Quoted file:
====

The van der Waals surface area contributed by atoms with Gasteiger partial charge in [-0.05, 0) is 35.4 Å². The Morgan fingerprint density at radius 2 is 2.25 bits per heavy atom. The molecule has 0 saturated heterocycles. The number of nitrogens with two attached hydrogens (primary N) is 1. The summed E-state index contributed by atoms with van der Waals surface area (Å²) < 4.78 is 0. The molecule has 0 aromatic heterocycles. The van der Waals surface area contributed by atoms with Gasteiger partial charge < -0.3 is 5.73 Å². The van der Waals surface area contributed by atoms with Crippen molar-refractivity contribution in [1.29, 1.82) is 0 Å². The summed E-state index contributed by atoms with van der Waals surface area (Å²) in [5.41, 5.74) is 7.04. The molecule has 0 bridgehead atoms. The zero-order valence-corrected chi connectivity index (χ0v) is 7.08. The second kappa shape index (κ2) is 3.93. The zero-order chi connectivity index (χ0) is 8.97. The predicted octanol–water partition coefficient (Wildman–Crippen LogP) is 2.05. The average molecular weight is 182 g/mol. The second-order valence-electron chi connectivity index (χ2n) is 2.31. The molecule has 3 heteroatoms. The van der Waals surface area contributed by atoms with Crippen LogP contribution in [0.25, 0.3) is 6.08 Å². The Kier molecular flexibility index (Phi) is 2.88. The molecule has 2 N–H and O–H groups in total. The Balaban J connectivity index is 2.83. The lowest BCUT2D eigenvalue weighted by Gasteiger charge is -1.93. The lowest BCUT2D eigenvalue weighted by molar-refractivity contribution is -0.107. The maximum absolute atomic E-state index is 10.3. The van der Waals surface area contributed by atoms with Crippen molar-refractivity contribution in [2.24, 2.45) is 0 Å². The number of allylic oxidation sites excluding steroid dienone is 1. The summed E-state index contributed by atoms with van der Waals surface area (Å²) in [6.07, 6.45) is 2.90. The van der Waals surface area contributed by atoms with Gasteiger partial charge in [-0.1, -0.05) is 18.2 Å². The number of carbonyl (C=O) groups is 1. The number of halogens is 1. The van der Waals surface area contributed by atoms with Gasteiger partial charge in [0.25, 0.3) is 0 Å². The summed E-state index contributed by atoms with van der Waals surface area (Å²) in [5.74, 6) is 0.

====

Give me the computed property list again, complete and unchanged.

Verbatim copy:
The van der Waals surface area contributed by atoms with Gasteiger partial charge in [-0.05, 0) is 35.4 Å². The Morgan fingerprint density at radius 2 is 2.25 bits per heavy atom. The molecule has 0 saturated heterocycles. The number of nitrogens with two attached hydrogens (primary N) is 1. The summed E-state index contributed by atoms with van der Waals surface area (Å²) < 4.78 is 0. The molecule has 0 aromatic heterocycles. The van der Waals surface area contributed by atoms with Gasteiger partial charge < -0.3 is 5.73 Å². The van der Waals surface area contributed by atoms with Crippen molar-refractivity contribution in [1.29, 1.82) is 0 Å². The summed E-state index contributed by atoms with van der Waals surface area (Å²) in [5.41, 5.74) is 7.04. The molecule has 0 bridgehead atoms. The zero-order valence-corrected chi connectivity index (χ0v) is 7.08. The second kappa shape index (κ2) is 3.93. The zero-order chi connectivity index (χ0) is 8.97. The predicted octanol–water partition coefficient (Wildman–Crippen LogP) is 2.05. The average molecular weight is 182 g/mol. The second-order valence-electron chi connectivity index (χ2n) is 2.31. The molecule has 3 heteroatoms. The van der Waals surface area contributed by atoms with Crippen LogP contribution in [0.25, 0.3) is 6.08 Å². The Kier molecular flexibility index (Phi) is 2.88. The molecule has 2 N–H and O–H groups in total. The Balaban J connectivity index is 2.83. The lowest BCUT2D eigenvalue weighted by Gasteiger charge is -1.93. The lowest BCUT2D eigenvalue weighted by molar-refractivity contribution is -0.107. The maximum absolute atomic E-state index is 10.3. The van der Waals surface area contributed by atoms with Crippen molar-refractivity contribution in [2.24, 2.45) is 0 Å². The number of allylic oxidation sites excluding steroid dienone is 1. The summed E-state index contributed by atoms with van der Waals surface area (Å²) in [6.07, 6.45) is 2.90. The van der Waals surface area contributed by atoms with Gasteiger partial charge in [-0.1, -0.05) is 18.2 Å². The number of carbonyl (C=O) groups is 1. The number of halogens is 1. The van der Waals surface area contributed by atoms with Gasteiger partial charge in [0.25, 0.3) is 0 Å². The summed E-state index contributed by atoms with van der Waals surface area (Å²) in [5.74, 6) is 0.